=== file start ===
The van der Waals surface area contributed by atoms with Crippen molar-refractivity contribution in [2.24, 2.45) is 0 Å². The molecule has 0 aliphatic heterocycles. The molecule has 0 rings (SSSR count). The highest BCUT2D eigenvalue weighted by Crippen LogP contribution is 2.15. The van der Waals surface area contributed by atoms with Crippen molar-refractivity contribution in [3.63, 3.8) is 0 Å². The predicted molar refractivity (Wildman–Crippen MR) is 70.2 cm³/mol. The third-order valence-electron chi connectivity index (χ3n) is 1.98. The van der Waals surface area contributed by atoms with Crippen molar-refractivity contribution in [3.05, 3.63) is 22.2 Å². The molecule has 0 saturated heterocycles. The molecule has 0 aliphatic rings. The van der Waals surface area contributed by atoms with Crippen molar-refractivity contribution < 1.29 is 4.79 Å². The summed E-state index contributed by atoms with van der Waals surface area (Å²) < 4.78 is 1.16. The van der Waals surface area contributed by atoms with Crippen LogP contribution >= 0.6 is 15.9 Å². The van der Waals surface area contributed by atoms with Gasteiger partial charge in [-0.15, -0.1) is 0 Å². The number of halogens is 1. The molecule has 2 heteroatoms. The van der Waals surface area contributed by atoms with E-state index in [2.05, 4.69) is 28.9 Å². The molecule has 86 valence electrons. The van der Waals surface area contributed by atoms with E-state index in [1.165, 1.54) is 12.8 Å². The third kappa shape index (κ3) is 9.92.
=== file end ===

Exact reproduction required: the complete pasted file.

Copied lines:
The van der Waals surface area contributed by atoms with Crippen molar-refractivity contribution in [2.24, 2.45) is 0 Å². The molecule has 0 aliphatic heterocycles. The molecule has 0 rings (SSSR count). The highest BCUT2D eigenvalue weighted by Crippen LogP contribution is 2.15. The van der Waals surface area contributed by atoms with Crippen molar-refractivity contribution in [3.63, 3.8) is 0 Å². The predicted molar refractivity (Wildman–Crippen MR) is 70.2 cm³/mol. The third-order valence-electron chi connectivity index (χ3n) is 1.98. The van der Waals surface area contributed by atoms with Crippen molar-refractivity contribution in [3.05, 3.63) is 22.2 Å². The molecule has 0 saturated heterocycles. The molecule has 0 aliphatic rings. The van der Waals surface area contributed by atoms with Crippen molar-refractivity contribution < 1.29 is 4.79 Å². The summed E-state index contributed by atoms with van der Waals surface area (Å²) < 4.78 is 1.16. The van der Waals surface area contributed by atoms with Crippen LogP contribution >= 0.6 is 15.9 Å². The van der Waals surface area contributed by atoms with Gasteiger partial charge in [-0.15, -0.1) is 0 Å². The number of halogens is 1. The molecule has 2 heteroatoms. The van der Waals surface area contributed by atoms with E-state index in [2.05, 4.69) is 28.9 Å². The molecule has 86 valence electrons. The van der Waals surface area contributed by atoms with E-state index in [1.165, 1.54) is 12.8 Å². The third kappa shape index (κ3) is 9.92.